Cooking Kerala Appams in an Aussie Kitchen!


Traditionally these wonderful rice pancakes are eaten for breakfast with either a vegetable coconut based stew or dipped in sweetened coconut milk.  So Yummy!


I enjoyed them often in Kerala for breakfast , lunch and dinner…

…and miss them terribly!

So I was very excited when my friend Maya taught me to cook Kerala style appams back in my Canberra kitchen.

With Maya’s help I based the recipe on the YouTube and instructions from Show Me The Curry but tweaked it.

I first mixed 1 tsp dried yeast with 1 Tbsp sugar and ½ cup warm water and fermented to become bubbly/foamy.


Then I used it to grind 2/3 cup cooled cooked Basmati Rice in a blender/food processor.


Every time I visit India, I bring back something extra for my kitchen. This time it was a Preethi ‘Mixi’ Blender carried in the hand luggage! This makes easy work of grinding grains and seed spices.


I then used 280ml (2/3 tin) coconut milk and added this gradually to grind 2 cups Raw Ponni Rice that had been washed and soaked for 4-5 hours. Ponni rice is available from Indian grocery store and is essential to the recipe. This needed to be ground until the batter was very smooth.


Then I fermented the batter in a warm place for 8 hours (in a large pot with a lid) before adding 4 Tbsp sugar and extra coconut milk added (the rest of the tin).

You need to put the batter in the fridge after it’s fermented where it will keep for a few days.  However, it needs to be room temp for cooking though and a ‘custard –like’ consistency.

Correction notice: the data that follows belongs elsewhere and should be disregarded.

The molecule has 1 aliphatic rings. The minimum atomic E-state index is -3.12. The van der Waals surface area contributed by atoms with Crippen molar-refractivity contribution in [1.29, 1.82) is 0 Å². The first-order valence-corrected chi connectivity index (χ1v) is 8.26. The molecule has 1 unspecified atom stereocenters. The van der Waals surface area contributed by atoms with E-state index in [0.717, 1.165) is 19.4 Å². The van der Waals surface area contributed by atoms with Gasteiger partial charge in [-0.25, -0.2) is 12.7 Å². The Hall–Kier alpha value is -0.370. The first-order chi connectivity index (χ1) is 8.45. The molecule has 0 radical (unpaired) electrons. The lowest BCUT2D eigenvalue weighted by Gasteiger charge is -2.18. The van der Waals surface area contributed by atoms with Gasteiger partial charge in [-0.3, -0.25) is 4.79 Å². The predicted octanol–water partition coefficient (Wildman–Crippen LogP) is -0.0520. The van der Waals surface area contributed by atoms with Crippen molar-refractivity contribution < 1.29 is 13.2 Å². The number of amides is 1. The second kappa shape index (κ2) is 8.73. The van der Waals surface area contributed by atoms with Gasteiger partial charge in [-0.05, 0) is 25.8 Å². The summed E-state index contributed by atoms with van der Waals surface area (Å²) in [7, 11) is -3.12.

I sped this up after work by putting the pot in a sink of hot water and stirring it occasionally (add extra cow’s milk or coconut milk if needed).

I then used about ½ cup of batter and swirled around an unoiled non-stick medium hot appam pan to achieve a lacy edge and soft crumpty centre and covered it with the lid to cook for a few minutes.


These are also easily cooked in a frypan if you don’t have an appam pan, although it’s not nearly as good as the appam pan version. Kallappams are cooked like that.


Appams are great served with a Kerala style coconut based ‘stew’ for breakfast or any curry any time. Great for mopping up the gravy and more delicious than plain rice.


And completely gluten and dairy free, and FODMAPS friendly!

8 thoughts on “Cooking Kerala Appams in an Aussie Kitchen!

    • Thank you so much Sunith for telling ne about ada! I never saw those on my trip so I’m fascinated! Thanks so much for the link about them! And also for all the information that I’m adding below because I think Fine Eating readers would be interested too! Next trip to Kerala I will look for these! Thank you!!!!

      Sunith tells me: We can prepare adas with or without steaming. If in case we do not steam them we can opt for making them in a nonstick pan.

      Use roasted rice flour to make the dough using slightly hot water. You should be able to get it from the super markets. Otherwise the dough doesnt gel well.

      Also the dry adas may or need not have jaggery filling. Sometimes fillings are restricted to grated coconut only with sugar. While some prefer to have it with just coconut. In case we need a plain ada, without filling, we need not fold them.
      And the most important part is if we do not have access to banana leaves we can use a sheet of slightly oiled plastic so that it is easy to press the dough on it taking care the plastic sheet doesnt go into the steamer or the non stick pan 🙂

      Liked by 1 person

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